A group of House Republicans is demanding that the Capitol Police release all of its security footage from Jan. 6, 2021, to allow for fair trials in cases related to the Capitol riot.
In a letter to Capitol Police Board Chair Wiliam J. Walker last week, 23 lawmakers led by Rep. Louie Gohmert, Texas Republican, say the release of the footage “is absolutely essential to proper governance and truth.”
“The fact that these tapes have not been released, I think, is just a huge blot on the Department of Justice,” Mr. Gohmert told The Washington Times. “It’s just outrageous to the American justice system that they’re not being required to make the videos available.
Mr. Gohmert said that multiple Jan. 6 defendants have told his office that while their prosecutors have provided access to specific segments of video used in building their cases, the defense does not have access to other footage that they say may be exculpatory.
“As I’ve said many times, from people that did violence on Jan. 6, they need to be punished,” he said. “But going after Jan. 6 defendants who were peaceful, who were waved in and thought there was nothing wrong with what they were doing, to have people like that locked up for a year and a half is absolutely outrageous.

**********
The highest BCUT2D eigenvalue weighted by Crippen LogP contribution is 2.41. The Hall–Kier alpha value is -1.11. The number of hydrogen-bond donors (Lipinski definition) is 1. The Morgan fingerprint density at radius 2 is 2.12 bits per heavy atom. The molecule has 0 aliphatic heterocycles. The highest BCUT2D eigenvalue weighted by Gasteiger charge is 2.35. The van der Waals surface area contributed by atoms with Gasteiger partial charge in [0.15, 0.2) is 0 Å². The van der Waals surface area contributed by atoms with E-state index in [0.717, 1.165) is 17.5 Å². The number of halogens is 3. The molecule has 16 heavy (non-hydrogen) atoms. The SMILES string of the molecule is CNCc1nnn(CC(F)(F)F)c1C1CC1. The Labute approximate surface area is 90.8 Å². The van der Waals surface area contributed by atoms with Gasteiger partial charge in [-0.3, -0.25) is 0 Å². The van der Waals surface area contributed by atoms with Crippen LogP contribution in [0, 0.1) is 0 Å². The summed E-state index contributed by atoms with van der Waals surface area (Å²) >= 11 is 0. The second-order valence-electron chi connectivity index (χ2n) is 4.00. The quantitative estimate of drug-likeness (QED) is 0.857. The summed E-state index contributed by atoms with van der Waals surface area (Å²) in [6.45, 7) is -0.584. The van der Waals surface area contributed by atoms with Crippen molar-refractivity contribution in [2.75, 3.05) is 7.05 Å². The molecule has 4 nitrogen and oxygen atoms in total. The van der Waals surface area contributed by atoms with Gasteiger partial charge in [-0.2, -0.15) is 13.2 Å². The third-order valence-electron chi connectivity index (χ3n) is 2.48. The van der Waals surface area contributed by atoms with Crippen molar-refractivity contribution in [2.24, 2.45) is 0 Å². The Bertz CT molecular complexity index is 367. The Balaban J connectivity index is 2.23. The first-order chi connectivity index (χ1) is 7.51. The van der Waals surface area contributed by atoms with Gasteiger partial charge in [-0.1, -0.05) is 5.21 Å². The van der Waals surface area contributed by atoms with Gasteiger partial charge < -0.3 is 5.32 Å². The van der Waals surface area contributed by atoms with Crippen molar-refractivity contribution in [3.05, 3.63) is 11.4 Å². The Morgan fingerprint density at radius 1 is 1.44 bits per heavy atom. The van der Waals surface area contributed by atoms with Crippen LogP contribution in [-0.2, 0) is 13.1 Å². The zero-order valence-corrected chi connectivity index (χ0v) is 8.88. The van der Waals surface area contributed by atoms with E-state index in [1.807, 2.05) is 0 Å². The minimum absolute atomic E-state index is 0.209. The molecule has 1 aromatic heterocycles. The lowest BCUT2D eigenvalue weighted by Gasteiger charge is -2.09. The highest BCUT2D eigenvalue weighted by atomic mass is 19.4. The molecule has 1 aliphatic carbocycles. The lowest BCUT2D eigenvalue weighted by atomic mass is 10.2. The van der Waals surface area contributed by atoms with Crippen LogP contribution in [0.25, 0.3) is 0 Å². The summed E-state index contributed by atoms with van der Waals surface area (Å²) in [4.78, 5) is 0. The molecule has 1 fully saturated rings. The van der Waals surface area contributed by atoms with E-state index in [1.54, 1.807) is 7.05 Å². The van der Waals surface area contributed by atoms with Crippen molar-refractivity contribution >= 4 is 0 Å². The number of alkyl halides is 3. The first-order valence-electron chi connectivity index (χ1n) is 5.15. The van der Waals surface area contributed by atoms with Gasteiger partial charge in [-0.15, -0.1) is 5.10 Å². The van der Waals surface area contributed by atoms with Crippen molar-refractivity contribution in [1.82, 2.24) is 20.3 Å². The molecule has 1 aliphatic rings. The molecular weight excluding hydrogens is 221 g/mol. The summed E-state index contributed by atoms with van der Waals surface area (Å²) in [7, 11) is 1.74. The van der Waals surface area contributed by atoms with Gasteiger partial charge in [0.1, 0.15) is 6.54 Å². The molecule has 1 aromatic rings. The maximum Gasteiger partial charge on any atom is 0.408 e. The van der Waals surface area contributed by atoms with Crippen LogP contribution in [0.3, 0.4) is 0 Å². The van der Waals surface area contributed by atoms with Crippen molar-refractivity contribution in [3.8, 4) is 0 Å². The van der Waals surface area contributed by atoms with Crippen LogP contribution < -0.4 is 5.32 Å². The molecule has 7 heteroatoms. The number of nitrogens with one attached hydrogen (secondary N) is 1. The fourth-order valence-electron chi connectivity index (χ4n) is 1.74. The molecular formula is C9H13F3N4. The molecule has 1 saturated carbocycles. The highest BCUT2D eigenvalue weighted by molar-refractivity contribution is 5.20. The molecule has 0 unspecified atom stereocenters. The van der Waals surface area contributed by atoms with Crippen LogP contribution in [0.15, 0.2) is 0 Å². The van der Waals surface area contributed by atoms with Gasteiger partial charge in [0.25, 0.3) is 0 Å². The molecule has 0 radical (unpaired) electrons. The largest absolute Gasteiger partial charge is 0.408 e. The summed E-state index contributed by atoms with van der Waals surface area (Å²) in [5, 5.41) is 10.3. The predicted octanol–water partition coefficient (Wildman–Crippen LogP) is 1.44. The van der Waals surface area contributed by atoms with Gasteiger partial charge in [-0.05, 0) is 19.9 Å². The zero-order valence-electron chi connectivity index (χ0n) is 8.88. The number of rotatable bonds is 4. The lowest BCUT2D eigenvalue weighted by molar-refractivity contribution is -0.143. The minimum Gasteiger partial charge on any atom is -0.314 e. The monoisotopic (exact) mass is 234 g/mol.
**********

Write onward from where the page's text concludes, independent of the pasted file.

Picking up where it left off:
Other lawmakers have made similar requests for the release of footage.
Last June, Rep. Marjorie Taylor Greene, Georgia Republican, wrote to FBI Director Chris Wray and acting Capitol Police Chief Yolanda Pittman calling for the release of surveillance footage from the Capitol on the day of the riot, among a list of other demands.
“It is abundantly clear that there is a two-track justice system in the United States,” she said in the letter.
The lawmakers behind the most recent letter, however, say the Capitol Police cannot continue to ignore their demands for the release of the video, citing a statute that they say requires that the Capitol Police provide members of Congress with information “regarding the operations and actives of the Capitol Police that affect the Senate and House of Representatives.”
“Nothing in that law may be construed to prevent us, as Members of the House of Representatives from our ability to obtain those videos,” the lawmakers wrote.